Why vaccinate?

  • With over 20 million cats in the S., your cat is quite likely to come in contact with an infectious disease at one time or another. Indoor cats can be exposed to viral diseases carried in the air, in dust, or on clothing. Even a stray cat that seems outwardly to be healthy may be a “carrier” infecting your pet, even through a screen window. Vaccination is inexpensive protection against costly treatment, or even the premature death of your cat!
  • It is cheaper to vaccinate your cat annually; once he acquires one of the following illnesses, treatment can be very costly (and might not work). Cats are delicate creatures and as such, are more susceptible to illnesses than dogs.
  • Your cat depends on you for shelter, food, and companionship. It is your responsibility to protect him from harm. Having a cat is akin to raising a small child.
  • You will have a happier cat. A cat that is immunized has a stronger immune system/response, and is thus “more protected” against whatever the world will throw at him.
  • The law requires all cats to be current on Rabies because it can be transmitted to humans.

 

We are one of only a few hospitals in the area that administer and carry PUREVAX non-adjuvanted vaccines. This state of the art vaccine line delivers everything needed to induce immunity without any unnecessary adjuvants (additives that increase immune response but can cause potential risks to cats such as injection site reactions, fibrosarcomas, and chronic inflammation). PUREVAX is the only nonadjuvanted feline vaccine line available on the market.

CORE VACCINES:

PUREVAX HCP (3-in-1): 3 years (if kitten, initial series of 3 injections, 3 weeks apart; if it is a never-before-vaccinated adult cat, the first HCP injection is good for 1 year)

  • FHV-1 (feline herpes virus): A widespread respiratory disease (rhinotracheitis) that causes profuse discharge from the eyes and nasal mucosa, coughing, sneezing, and conjunctivitis. Think of it as the ‘cat common cold.’
  • FCV (feline calicivirus): A virus that causes fever, excess salivation, mouth/tongue ulcers/blisters, and pneumonia. After recovery, a cat can experience severe gum disease, runny eyes, and chronic sneezing over the course of its life.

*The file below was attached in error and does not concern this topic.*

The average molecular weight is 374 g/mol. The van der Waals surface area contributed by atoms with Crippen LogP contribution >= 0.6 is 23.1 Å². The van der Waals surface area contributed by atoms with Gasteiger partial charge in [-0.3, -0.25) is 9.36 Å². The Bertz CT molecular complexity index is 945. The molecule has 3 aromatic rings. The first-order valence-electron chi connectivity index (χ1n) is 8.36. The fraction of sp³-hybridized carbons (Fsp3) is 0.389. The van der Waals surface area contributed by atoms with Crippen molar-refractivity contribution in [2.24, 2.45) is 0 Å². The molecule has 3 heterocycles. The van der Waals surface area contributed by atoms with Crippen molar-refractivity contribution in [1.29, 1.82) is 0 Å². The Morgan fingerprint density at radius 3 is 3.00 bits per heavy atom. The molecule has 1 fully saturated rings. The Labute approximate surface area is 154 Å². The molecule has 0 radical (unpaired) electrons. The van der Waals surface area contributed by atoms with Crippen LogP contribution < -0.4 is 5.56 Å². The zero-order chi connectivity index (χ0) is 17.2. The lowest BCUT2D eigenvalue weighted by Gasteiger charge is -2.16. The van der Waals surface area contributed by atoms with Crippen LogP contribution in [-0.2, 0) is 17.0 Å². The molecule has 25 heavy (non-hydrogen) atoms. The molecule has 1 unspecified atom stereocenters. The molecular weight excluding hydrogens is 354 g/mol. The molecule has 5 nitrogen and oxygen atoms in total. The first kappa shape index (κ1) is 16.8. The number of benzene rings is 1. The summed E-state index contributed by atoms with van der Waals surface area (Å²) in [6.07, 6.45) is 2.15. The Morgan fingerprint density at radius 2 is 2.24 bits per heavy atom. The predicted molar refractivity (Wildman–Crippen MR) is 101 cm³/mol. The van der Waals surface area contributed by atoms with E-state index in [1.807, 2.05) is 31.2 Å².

• FPV (Feline distemper, panleukopenia): A highly contagious virus that causes severe diarrhea, vomiting, dehydration, anorexia, and depression. It is the most widespread disease of cats and has a high fatality rate, especially in kittens. The panleukopenia virus is so resistant that it can survive up to one year outside a cat’s body.

 

PUREVAX Leukemia: 3 years (if kitten, initial series of 3 injections, 3 weeks apart; if it is a never-before-vaccinated adult cat, the first HCP injection is good for 1 year)

Leukemia is a leading cause of death in cats.  It is a form of cancer that can lead to tumor growth nearly anywhere in the body as well as a variety of secondary infections caused by immune system destruction.  Kittens can be born with the virus and cats can have the leukemia virus for years before showing signs of the disease. There is no successful treatment once signs develop!

 

PUREVAX Rabies: 1 year

This incurable viral disease attacks the nervous system of all mammals, including humans. Rabies is a public health hazard and is of personal risk to you. Transmitted by the bite of an infected animal, there is no cure. Cats have outnumbered dogs in reported cases since 1981. Even indoor cats may be infected through contact with a carrier in a basement, garage, or attic. Vaccination is required by law and is very important for your safety and that of your pet.

Go to http://vaccinateyourpet.net/purevax to read more about PUREVAX.

NON-CORE VACCINES:

We do not carry nor recommend:

-FIV (Feline Immunodeficiency Virus): vaccine does not prevent disease

-feline bordatella: very uncommon respiratory disease

-FIP (Feline Infectious Peritonitis): vaccine efficacy and duration of immunity are controversial

-feline giardia: vaccine does not prevent infection

-Chlamydophila felis:  virus causes conjunctivitis in cats, but is easily treatable with antimicrobials. Vaccine provides incomplete protection and side effects have been reported in 3% of injected patients.